How am I not myself?October 22, 2008
It was bound to happen as my current graduate curriculum has converged into my blog. Luckily, it is a subject I am completely immersed in and intellectually stimulated with at this point in the semester. It is the notion of transference between the identity of the player and the identity of the avatar, where the two subjects do not collide but exist in tangent parallels to one another. I apologize to fellow students that are currently reading my blog, but it is the “Lacanian” sense of the internal gaze where one is aware himself as himself as the other peering at himself.
This idea was sparked by the most recent post by the Brainy Gamer, Michael Abbott, who references a link from Iroquois Pliskin’s experience with the game Fallout. One particular passage caught my interest:
“You feel like you share an experience with your character, this experience of being thrust into a world you barely understand, one that is unpredictable and promising at once; and sharing an experience is the beginning of a relationship.”
What grabbed me was this shared instance with the character when the character actually is yourself. Essentially, when you a playing single-player games it is a very intimate, personal experience the player has with himself. This fits especially well with an RPG such as Fallout where the sense of loneliness is imperative to the gameplay experience. Another good example is Half-Life 2. I am, of course, ignoring the dialog that occurs between the player and the designer in this particular instance and I am sure if I were writing some sort of dissertation this element would most definitely be addressed.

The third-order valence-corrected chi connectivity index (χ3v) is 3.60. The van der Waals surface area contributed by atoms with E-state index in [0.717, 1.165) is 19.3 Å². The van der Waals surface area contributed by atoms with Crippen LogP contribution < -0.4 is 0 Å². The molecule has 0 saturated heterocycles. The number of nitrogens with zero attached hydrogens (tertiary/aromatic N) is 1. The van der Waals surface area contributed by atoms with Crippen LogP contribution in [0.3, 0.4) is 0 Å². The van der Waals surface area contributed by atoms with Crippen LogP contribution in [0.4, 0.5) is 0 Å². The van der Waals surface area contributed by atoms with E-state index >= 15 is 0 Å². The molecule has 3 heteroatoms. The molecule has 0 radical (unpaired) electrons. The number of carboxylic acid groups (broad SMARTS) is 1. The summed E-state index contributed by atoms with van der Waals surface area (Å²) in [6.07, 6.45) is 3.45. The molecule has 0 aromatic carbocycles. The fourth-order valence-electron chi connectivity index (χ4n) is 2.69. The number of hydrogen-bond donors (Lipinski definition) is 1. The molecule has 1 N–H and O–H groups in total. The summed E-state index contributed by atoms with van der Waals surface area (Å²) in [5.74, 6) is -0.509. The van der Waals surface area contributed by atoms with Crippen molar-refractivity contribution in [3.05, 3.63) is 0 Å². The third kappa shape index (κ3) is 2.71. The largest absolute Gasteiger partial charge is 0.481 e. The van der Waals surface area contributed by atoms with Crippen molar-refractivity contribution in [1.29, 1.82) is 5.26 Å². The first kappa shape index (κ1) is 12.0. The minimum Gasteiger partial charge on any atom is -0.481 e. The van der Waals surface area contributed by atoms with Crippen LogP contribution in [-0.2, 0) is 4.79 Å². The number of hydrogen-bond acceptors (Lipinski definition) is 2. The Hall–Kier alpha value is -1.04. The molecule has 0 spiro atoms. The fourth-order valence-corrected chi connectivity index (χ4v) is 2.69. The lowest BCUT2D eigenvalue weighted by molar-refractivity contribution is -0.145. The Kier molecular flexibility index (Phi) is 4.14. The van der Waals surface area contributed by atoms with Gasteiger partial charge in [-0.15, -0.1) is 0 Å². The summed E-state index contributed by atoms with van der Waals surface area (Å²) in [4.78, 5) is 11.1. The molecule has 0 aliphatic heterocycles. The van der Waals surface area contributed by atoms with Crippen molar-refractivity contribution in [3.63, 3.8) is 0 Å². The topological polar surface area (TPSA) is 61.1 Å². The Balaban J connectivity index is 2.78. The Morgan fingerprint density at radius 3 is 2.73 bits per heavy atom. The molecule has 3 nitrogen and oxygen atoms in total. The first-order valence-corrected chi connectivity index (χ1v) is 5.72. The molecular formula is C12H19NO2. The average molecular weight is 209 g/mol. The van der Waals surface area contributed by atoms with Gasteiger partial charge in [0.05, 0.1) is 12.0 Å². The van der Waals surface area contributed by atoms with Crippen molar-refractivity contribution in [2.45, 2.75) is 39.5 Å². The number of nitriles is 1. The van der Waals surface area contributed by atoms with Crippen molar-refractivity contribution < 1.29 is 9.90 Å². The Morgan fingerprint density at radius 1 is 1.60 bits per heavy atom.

But I find this aura of simultaneous separation and identification fascinating. It is the moment where the player thrusts himself onto the avatar, creating his own identity, yet remaining distant to the character in the game space unbeknown that that character is, in fact, himself. There is a kind of aloofness to the relationship someone has to an avatar that is extremely familiar and artificial, which I believe, Pliskin touches upon in her experience with the game.
So what does this all mean? Well, it is an experience that can be comparable to the idea audience identification within film. Where the viewer begins to not only fell empathy but identify himself as the character on screen. But, I believe, the division becomes even more blurred in video games because the player is shaping the character as himself or as whom he unconsciously wishes himself to be in the game space. While at the same time, this construction of pixels is inherently not himself and artificial. This is an experience that video games, in particular, provide almost exclusively. When this relationship becomes aware to the player, for example in a game cinematic, it disrupts the channel between the player, himself, his avatar, and the game. And that is why the video game cinematic has come under such recent contention.
I do not want to delve too deep into this dynamic relationship between the player and the avatar, but it is definitely an avenue of intellectual curiosity that I hope to revisit in the future.